Bouncy Castle: Add a Subject Alternative Name when creating a Certificate

Bouncy Castle provides a way to assign a Subject Alternative Name while generating a certificate. Like most of the APIs, it can take a little getting used to.

This article shows a few ways not to generate SANs as well as some 'correct' code that helped me generate Alternate DNS Names for my test certificates




I had a devil of a time trying to figure out how to add a DNS Name Subject Alternative Name using Bouncy Castle. Like most things the solution to my problem ended up being deceptively simple. While going along I learned that you can have several different types of SAN:

  • DNSName
  • DirectoryEntry
  • Email address
  • Other (scroll down to see the options)



Here's a quick high-level overview of what goes into creating a certificate with a SAN:


Working Code Sample

I'll start off with the code that worked for me. That way you can skip all the other crazy stuff I tried and save time:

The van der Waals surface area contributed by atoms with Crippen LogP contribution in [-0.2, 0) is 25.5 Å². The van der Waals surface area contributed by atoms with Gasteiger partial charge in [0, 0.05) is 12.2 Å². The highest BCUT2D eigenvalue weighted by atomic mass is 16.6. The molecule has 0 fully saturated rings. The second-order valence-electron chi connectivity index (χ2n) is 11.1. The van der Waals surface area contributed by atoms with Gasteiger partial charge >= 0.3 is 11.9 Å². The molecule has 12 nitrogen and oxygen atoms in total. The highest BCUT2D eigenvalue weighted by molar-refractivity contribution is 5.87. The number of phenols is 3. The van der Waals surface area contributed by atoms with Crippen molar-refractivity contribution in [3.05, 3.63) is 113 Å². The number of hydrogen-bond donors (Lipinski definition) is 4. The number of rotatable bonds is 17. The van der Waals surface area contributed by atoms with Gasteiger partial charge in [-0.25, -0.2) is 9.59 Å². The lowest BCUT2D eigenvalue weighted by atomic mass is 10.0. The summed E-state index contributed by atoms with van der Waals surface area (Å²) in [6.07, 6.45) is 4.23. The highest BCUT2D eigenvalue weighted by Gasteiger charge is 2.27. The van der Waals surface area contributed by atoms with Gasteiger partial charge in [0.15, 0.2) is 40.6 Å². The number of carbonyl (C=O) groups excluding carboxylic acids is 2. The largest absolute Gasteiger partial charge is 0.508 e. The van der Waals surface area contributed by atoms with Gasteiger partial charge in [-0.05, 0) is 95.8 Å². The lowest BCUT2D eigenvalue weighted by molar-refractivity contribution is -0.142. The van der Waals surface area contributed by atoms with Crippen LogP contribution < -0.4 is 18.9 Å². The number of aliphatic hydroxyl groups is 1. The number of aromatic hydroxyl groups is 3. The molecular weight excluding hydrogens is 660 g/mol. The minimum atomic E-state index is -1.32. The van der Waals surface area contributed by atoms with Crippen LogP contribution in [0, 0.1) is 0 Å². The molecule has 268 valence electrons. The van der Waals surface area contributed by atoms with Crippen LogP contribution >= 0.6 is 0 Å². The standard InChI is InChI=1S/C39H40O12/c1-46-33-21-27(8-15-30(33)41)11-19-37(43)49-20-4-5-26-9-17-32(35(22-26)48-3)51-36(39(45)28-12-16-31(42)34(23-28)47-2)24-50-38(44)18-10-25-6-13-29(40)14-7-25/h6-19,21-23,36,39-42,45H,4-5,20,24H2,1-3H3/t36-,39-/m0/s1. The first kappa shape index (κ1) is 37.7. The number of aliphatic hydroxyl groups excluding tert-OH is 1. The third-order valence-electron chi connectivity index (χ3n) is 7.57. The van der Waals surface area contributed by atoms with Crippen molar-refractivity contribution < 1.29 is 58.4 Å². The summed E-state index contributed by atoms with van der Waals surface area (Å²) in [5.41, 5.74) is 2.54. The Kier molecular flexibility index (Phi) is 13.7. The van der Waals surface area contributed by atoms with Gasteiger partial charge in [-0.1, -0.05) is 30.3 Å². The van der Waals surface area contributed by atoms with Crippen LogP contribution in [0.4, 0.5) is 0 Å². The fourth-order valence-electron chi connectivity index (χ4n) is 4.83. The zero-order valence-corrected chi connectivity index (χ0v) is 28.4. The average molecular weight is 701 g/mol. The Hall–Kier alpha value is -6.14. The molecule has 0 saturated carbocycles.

GeneralName altName = new GeneralName(GeneralName.DnsName, "");
GeneralNames subjectAltName = new GeneralNames(altName);
cGenerator.AddExtension(X509Extensions.SubjectAlternativeName, false, subjectAltName); 



  • The first line sets up the GeneralName object as a DNS Name
  • Line 2 encapsulates this in a GeneralNames object
  • Line 3 invokes the AddExtension method on the cert generator I had previously setup and:
    • Sets the OID to (Subject Alt Name) using the X509Extensions class
    • Sets the criticality to False (I don't know what this means)
    • Passes in the GeneralNames object with the Alternate DNS Name

(I'm looking for a code highlighting plugin for concrete5, if anyone knows of one...)


Here is what the working solution looks like:

public static byte[] Generate(string certCN, string signerCN, int bitStrength, String hType, String cType, DateTime validFrom, DateTime validTo)
            // Create a keypair
            var kpGenerator = new RsaKeyPairGenerator();
            kpGenerator.Init(new KeyGenerationParameters(new SecureRandom(), bitStrength));